Though couples generally do not enter into marriage thinking that they will get divorced, that is sometimes the outcome. A couple can arrive at the decision to end their marriage for many reasons. But when that happens, a couple is faced with the task of dividing up the property.
The process of property division can be complicated and frustrating, especially when a divorce is already emotionally charged. There are so many things to consider such as property each spouse had before the marriage, income and property they acquired during the marriage, and business ownership.
For some couples, deciding how the property will be distributed upon divorce is done ahead of time, usually through a prenuptial agreement. This agreement dictates exactly who gets what if the couple should divorce. It can make the process of property division a bit simpler.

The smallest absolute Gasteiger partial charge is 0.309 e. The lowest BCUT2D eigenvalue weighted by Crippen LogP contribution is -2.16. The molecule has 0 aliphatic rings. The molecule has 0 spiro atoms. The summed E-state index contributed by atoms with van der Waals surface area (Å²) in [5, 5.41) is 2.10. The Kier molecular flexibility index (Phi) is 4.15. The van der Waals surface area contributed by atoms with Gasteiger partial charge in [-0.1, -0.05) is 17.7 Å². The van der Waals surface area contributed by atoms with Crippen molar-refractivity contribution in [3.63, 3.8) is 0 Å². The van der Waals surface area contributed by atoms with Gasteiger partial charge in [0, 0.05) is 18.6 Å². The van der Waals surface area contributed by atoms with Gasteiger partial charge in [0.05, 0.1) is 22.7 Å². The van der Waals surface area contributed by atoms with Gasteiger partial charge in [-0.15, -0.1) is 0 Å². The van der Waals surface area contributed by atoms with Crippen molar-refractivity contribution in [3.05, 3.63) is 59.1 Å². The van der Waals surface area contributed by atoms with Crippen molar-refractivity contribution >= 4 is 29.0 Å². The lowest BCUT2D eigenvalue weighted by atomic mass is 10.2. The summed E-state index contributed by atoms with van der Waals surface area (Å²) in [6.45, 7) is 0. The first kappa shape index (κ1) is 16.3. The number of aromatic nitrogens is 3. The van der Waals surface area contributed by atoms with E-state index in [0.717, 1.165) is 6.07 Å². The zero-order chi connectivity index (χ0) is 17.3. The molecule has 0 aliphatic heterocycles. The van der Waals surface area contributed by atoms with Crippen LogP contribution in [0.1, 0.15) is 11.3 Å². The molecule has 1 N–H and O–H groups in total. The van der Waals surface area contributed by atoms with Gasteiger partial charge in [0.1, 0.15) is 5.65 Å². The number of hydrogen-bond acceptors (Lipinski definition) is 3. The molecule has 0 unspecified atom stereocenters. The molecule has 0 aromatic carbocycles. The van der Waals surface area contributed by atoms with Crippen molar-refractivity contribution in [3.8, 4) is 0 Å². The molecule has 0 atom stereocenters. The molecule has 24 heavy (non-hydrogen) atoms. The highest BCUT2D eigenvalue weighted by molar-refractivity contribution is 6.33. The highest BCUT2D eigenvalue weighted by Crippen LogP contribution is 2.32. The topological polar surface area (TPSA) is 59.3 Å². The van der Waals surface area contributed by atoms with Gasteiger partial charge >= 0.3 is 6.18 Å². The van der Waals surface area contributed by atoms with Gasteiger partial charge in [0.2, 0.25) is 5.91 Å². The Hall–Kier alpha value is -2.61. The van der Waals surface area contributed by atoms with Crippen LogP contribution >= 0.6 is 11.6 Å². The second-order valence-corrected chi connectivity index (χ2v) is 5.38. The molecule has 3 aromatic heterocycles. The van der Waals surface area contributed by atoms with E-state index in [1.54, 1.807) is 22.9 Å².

However, couples do not always have a prenuptial agreement. States can vary in how marital assets should be split; in Tennessee, courts follow an “equitable distribution” system that considers factors such as income when dividing the property.
Generally speaking in the event of a divorce:
- Property brought into the marriage stays that spouse’s property if it is kept in that spouse’s name
- Property that may have increased in value, such as land ownership or a business, may be split between the two, especially if both contributed to its growth
- Debt incurred before the marriage does not fall on the other spouse
- However, a spouse may be responsible for the other’s debt incurred during marriage
Diving up property after a divorce is neither simple nor enjoyable. It can be a challenge to navigate through many of the legal concerns that come with a divorce. But despite the complexities of divorce and property division, knowing potential solutions can help.
Source: The Times Herald online, “Love vs. debt: how a spouse’s finances affect you,” The Associated Press, 11 February 2011